A focus in 2016 on the proper handling of bobby calves is having results after an industry-wide review from farm to processor.
The Meat Industry Association (MIA) took the lead in putting together a cross-sector bobby calf working group, which undertook a review to identify opportunities to improve the handling of young dairy calves. This recognises it is a shared responsibility across the sector for bobby calf animal welfare.
The working group developed a ‘bobby solutions’ document identifying 14 key work programmes to be delivered across the supply chain, strengthening best practice, explains MIA chief executive Tim Ritchie.
At the end of the 2016 bobby calf season, Ministry for Primary Industries’ figures show that calf mortalities on arrival at processing plants were half of what they were the previous year, down from 0.25 percent to 0.12 percent.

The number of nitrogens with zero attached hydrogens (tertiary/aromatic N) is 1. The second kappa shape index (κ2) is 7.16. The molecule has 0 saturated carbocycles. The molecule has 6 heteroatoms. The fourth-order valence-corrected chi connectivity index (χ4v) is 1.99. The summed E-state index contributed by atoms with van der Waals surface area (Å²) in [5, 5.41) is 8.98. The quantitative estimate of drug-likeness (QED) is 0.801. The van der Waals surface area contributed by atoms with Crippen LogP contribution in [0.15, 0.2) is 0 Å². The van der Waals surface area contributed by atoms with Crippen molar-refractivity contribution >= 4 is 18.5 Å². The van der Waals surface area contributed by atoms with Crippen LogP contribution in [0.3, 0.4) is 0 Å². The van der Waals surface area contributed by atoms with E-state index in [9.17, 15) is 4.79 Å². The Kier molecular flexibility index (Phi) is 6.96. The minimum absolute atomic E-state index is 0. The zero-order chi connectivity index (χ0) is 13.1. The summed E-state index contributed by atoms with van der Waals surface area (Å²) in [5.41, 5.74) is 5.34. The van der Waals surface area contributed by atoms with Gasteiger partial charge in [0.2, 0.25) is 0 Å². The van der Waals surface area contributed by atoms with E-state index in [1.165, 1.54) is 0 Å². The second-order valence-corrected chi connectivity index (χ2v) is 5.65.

Ritchie is pleased to see the results, which he says, “reinforce the significant progress made over recent years”.
“Ensuring animals are handled with respect is a non-negotiable.
“Our industry is subject to significant regulatory oversight and plant staff are also playing a part in identifying cases of suspected maltreatment for further investigation,” he says.
“More can obviously be done and MIA will continue to be proactive,” promises Ritchie, adding it requires more effective communication between farmers, transporters and processors.
He says it is critically important that New Zealand retains its excellent reputation for animal welfare, noting society’s expectation that all animals should be treated with respect.
“We support the correct handling of animals as defined in the Animal Welfare Act and in the Codes of Welfare, which are well supported with sound scientific evidence”, says Ritchie.